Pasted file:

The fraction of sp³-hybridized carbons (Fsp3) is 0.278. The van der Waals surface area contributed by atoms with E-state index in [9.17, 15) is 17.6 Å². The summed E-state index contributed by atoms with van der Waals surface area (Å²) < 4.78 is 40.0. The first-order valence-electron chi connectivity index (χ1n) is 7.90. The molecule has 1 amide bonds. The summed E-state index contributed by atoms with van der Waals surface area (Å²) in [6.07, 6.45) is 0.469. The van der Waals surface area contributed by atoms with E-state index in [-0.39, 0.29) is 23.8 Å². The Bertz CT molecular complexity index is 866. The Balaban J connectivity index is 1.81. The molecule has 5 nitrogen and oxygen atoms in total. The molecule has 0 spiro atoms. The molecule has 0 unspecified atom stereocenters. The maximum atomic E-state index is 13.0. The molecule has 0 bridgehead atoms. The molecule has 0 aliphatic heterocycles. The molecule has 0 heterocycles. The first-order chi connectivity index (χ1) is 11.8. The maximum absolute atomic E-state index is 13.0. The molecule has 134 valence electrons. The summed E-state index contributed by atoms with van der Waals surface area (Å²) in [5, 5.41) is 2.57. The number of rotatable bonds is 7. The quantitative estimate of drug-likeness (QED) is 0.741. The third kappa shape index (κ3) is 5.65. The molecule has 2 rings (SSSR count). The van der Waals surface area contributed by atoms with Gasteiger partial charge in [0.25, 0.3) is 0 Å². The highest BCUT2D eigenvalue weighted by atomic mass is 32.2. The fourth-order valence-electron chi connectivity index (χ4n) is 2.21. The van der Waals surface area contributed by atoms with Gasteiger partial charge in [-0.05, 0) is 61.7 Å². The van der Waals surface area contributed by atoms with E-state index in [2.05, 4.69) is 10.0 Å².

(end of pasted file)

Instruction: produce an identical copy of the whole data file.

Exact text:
The fraction of sp³-hybridized carbons (Fsp3) is 0.278. The van der Waals surface area contributed by atoms with E-state index in [9.17, 15) is 17.6 Å². The summed E-state index contributed by atoms with van der Waals surface area (Å²) < 4.78 is 40.0. The first-order valence-electron chi connectivity index (χ1n) is 7.90. The molecule has 1 amide bonds. The summed E-state index contributed by atoms with van der Waals surface area (Å²) in [6.07, 6.45) is 0.469. The van der Waals surface area contributed by atoms with E-state index in [-0.39, 0.29) is 23.8 Å². The Bertz CT molecular complexity index is 866. The Balaban J connectivity index is 1.81. The molecule has 5 nitrogen and oxygen atoms in total. The molecule has 0 spiro atoms. The molecule has 0 unspecified atom stereocenters. The maximum atomic E-state index is 13.0. The molecule has 0 bridgehead atoms. The molecule has 0 aliphatic heterocycles. The molecule has 0 heterocycles. The first-order chi connectivity index (χ1) is 11.8. The maximum absolute atomic E-state index is 13.0. The molecule has 134 valence electrons. The summed E-state index contributed by atoms with van der Waals surface area (Å²) in [5, 5.41) is 2.57. The number of rotatable bonds is 7. The quantitative estimate of drug-likeness (QED) is 0.741. The third kappa shape index (κ3) is 5.65. The molecule has 2 rings (SSSR count). The van der Waals surface area contributed by atoms with Gasteiger partial charge in [0.25, 0.3) is 0 Å². The highest BCUT2D eigenvalue weighted by atomic mass is 32.2. The fourth-order valence-electron chi connectivity index (χ4n) is 2.21. The van der Waals surface area contributed by atoms with Gasteiger partial charge in [-0.05, 0) is 61.7 Å². The van der Waals surface area contributed by atoms with E-state index in [2.05, 4.69) is 10.0 Å².